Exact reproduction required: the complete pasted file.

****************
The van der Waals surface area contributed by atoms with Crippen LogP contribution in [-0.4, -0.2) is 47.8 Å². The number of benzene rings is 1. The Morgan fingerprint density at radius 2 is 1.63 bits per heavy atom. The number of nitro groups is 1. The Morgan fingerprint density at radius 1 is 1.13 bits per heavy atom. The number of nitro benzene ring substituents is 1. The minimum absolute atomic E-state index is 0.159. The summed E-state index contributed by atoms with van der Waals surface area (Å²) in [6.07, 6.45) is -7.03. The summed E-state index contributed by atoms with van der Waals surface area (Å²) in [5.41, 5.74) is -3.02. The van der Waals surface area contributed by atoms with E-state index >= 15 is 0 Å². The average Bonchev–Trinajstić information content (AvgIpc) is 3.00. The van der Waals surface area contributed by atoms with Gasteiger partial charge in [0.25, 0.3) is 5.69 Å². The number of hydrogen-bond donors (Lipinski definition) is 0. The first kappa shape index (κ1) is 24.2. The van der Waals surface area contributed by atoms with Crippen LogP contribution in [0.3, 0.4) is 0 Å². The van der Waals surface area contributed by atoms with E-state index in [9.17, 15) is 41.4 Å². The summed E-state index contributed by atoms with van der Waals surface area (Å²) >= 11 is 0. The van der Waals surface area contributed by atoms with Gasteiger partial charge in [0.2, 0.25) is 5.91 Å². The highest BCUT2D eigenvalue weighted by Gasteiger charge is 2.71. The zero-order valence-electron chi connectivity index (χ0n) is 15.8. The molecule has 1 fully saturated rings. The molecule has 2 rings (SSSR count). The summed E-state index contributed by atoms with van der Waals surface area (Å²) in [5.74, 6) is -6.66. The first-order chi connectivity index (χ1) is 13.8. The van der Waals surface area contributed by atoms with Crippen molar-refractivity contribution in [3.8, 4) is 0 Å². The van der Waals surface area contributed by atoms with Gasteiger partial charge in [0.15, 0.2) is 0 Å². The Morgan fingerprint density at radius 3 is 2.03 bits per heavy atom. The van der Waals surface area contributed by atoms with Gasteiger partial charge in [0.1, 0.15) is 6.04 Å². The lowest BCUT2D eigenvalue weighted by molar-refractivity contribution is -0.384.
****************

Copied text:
The van der Waals surface area contributed by atoms with Crippen LogP contribution in [-0.4, -0.2) is 47.8 Å². The number of benzene rings is 1. The Morgan fingerprint density at radius 2 is 1.63 bits per heavy atom. The number of nitro groups is 1. The Morgan fingerprint density at radius 1 is 1.13 bits per heavy atom. The number of nitro benzene ring substituents is 1. The minimum absolute atomic E-state index is 0.159. The summed E-state index contributed by atoms with van der Waals surface area (Å²) in [6.07, 6.45) is -7.03. The summed E-state index contributed by atoms with van der Waals surface area (Å²) in [5.41, 5.74) is -3.02. The van der Waals surface area contributed by atoms with E-state index >= 15 is 0 Å². The average Bonchev–Trinajstić information content (AvgIpc) is 3.00. The van der Waals surface area contributed by atoms with Gasteiger partial charge in [0.25, 0.3) is 5.69 Å². The number of hydrogen-bond donors (Lipinski definition) is 0. The first kappa shape index (κ1) is 24.2. The van der Waals surface area contributed by atoms with Crippen LogP contribution in [0.3, 0.4) is 0 Å². The van der Waals surface area contributed by atoms with E-state index in [9.17, 15) is 41.4 Å². The summed E-state index contributed by atoms with van der Waals surface area (Å²) >= 11 is 0. The van der Waals surface area contributed by atoms with Gasteiger partial charge in [0.2, 0.25) is 5.91 Å². The highest BCUT2D eigenvalue weighted by Gasteiger charge is 2.71. The zero-order valence-electron chi connectivity index (χ0n) is 15.8. The molecule has 1 fully saturated rings. The molecule has 2 rings (SSSR count). The summed E-state index contributed by atoms with van der Waals surface area (Å²) in [5.74, 6) is -6.66. The first-order chi connectivity index (χ1) is 13.8. The van der Waals surface area contributed by atoms with Crippen molar-refractivity contribution in [3.8, 4) is 0 Å². The van der Waals surface area contributed by atoms with Gasteiger partial charge in [0.15, 0.2) is 0 Å². The Morgan fingerprint density at radius 3 is 2.03 bits per heavy atom. The van der Waals surface area contributed by atoms with Gasteiger partial charge in [0.1, 0.15) is 6.04 Å². The lowest BCUT2D eigenvalue weighted by molar-refractivity contribution is -0.384.